Saturday, September 19, 2020

Back to School: I Was There—Kate Adie on Tiananmen Square

BBC reporter Kate Adie filed eye-witness reports of the Tiananmen Square Massacre directly from the scene, but she won’t be returning anytime soon, because the CCP has banned her from re-entering the country. You would be correct to take that as a testimonial to the accuracy and integrity of her reports. Decades later Adie remains justifiably proud of her reporting. Now retired from the Beeb, Adie returned to the network to look back at the fateful events of 1989, adding personal and historical context in I Was There: Kate Adie on Tiananmen Square, directed and edited by Andy Webb, which would be a suitable video supplement to your pandemic-home-schooling lesson plans.

Hope was in the air during the year of 1989, unless you were a hardline Communist apparatchik. Gorbachev’s Glasnost reforms had spun out of his control. Ordinary citizens of Eastern Europe were demanding (and taking) greater freedoms. The same seemed poised to happen in China, but Deng and the CCP were more determined to maintain their hold on power and much less concerned with world opinion. Tragically, this became much more obvious in retrospect.

For a step-by-step chronicle of the demonstrations and subsequent brutal crackdown on Tiananmen Square, the definitive
Tiananmen: The People vs. the Party is probably your best option. However, I Was There provides a good hour-long overview (the perfect length if you need to play a video for while you take a meeting). Adie also adds the perspective of a journalist who had to work around CCP censorship. Frankly, the mass killings at Tiananmen Square might be considered the stuff of rumor had Adie’s colleague not been able to successfully smuggle her footage out of China (they made five copies, four of which were intercepted at customs).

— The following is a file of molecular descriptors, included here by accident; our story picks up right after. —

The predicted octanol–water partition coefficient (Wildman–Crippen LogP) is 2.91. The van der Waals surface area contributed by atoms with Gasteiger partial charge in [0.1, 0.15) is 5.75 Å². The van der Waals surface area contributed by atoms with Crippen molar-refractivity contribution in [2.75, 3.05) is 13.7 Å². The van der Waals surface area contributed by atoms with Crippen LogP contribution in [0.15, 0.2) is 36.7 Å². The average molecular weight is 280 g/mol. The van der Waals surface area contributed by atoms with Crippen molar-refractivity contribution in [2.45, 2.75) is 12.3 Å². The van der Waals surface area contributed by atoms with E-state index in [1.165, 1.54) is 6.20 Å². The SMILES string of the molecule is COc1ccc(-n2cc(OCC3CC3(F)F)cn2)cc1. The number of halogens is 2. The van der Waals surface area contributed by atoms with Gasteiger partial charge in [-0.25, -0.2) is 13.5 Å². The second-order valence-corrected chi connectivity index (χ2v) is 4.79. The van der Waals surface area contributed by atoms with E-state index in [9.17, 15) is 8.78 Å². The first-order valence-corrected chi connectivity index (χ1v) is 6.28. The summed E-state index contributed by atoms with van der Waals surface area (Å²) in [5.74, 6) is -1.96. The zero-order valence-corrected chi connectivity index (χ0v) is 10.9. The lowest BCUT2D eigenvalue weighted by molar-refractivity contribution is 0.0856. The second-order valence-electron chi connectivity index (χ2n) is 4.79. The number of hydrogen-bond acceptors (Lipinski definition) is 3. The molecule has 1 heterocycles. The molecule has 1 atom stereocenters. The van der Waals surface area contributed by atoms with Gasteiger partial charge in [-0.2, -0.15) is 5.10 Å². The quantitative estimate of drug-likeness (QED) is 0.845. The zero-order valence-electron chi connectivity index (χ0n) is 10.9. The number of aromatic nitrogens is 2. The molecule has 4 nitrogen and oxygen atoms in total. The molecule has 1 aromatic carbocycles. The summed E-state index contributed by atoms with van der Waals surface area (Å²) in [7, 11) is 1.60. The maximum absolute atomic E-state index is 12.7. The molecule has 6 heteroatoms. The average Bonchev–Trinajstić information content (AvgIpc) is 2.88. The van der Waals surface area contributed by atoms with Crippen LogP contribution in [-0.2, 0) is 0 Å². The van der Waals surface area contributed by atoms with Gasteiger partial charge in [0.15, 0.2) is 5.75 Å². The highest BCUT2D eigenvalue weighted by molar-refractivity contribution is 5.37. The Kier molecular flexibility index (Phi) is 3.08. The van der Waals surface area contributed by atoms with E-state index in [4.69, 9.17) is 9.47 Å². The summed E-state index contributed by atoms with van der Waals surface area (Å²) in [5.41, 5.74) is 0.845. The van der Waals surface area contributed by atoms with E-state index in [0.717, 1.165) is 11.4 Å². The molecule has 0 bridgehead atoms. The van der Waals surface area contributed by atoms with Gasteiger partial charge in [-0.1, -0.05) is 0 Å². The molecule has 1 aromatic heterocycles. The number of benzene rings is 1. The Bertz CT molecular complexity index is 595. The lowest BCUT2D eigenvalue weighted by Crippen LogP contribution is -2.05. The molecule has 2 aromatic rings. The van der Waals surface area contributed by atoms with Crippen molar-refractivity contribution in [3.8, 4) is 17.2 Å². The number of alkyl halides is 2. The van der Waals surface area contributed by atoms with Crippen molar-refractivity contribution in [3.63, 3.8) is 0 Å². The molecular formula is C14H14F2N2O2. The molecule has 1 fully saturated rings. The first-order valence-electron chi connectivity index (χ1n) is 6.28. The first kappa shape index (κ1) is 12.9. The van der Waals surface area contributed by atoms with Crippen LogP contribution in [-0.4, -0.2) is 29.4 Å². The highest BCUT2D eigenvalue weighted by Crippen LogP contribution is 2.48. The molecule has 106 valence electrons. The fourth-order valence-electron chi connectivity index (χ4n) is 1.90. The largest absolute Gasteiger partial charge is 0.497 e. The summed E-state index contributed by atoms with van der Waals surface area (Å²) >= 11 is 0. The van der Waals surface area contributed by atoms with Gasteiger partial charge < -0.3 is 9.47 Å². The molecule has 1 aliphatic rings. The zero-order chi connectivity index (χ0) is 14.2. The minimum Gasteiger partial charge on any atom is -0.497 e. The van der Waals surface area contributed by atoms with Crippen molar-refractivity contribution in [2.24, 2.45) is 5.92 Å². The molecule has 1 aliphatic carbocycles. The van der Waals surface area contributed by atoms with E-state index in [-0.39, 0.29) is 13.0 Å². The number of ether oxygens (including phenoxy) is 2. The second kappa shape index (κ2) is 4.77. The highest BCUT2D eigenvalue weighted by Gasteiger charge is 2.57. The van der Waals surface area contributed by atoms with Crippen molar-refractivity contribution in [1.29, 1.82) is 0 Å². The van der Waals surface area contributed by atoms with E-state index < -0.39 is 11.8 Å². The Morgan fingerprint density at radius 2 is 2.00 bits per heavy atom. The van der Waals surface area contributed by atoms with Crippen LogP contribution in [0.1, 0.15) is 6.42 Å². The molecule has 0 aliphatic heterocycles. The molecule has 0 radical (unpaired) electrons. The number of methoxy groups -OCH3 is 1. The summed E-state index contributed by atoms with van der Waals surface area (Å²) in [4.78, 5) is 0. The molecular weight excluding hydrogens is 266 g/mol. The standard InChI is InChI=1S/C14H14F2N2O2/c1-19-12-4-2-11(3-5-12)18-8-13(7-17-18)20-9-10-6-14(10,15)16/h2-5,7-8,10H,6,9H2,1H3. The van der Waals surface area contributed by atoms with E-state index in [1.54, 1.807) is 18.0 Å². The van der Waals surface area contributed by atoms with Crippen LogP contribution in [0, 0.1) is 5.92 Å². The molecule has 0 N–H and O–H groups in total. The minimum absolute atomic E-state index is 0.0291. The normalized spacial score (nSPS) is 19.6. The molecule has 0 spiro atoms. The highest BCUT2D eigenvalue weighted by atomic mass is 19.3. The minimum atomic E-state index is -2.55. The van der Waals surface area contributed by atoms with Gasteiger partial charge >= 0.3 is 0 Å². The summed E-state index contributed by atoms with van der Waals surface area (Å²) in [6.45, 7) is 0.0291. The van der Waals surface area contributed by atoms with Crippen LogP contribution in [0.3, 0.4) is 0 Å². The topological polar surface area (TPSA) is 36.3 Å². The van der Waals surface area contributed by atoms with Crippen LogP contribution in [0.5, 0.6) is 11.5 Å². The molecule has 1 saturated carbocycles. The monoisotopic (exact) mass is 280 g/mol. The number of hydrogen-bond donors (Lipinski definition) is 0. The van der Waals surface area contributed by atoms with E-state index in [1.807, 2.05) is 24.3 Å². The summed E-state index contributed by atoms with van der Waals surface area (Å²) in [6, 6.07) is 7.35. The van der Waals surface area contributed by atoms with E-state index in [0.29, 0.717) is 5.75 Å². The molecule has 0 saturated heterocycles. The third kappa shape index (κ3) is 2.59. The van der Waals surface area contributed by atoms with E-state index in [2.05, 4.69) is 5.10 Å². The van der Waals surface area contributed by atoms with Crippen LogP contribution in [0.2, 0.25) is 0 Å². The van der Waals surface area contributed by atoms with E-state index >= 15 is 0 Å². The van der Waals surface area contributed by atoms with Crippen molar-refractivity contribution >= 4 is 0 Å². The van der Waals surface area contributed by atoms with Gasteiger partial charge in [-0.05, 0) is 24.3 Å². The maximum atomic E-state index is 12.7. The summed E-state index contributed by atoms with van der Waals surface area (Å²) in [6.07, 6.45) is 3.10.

In fact,
I Was There is better than most Tiananmen Square documentaries at covering the wider scope of the pro-democracy protests outside Beijing. Shortly after the massacre, Adie traveled to Xian in Shaanxi Province, where she found lingering physical signs similar protests had met a similarly violent fate, but people were only willing to talk about it in whispers, off camera.

Adie’s own personal perspective on Tiananmen is very definitely worth hearing. She risked her life to report the truth to the world and had the (grazing) bullet wound to prove it. Decades later, Adie is clearly concerned the CCP’s Orwellian efforts to erase the massacre from history have largely succeeded in China and have worked to an alarming degree throughout the rest of the world. Of course, the CCP is also obviously scared of her, since they refuse to let her into the country (although they did temporarily grant her a visa in 2009, probably as part of their campaign to spruce up their image while hosting the Olympics).

Fortunately, we have Adie’s reports to establish the truth. She did some outstanding journalism in 1989 and also some very good work assembling this report. Highly recommended for educational purposes,
I Was There: Kate Adie on Tiananmen Square is available on the BBC site for UK residents and it is currently online here (hopefully they’re okay with that, because Americans really ought to see it too).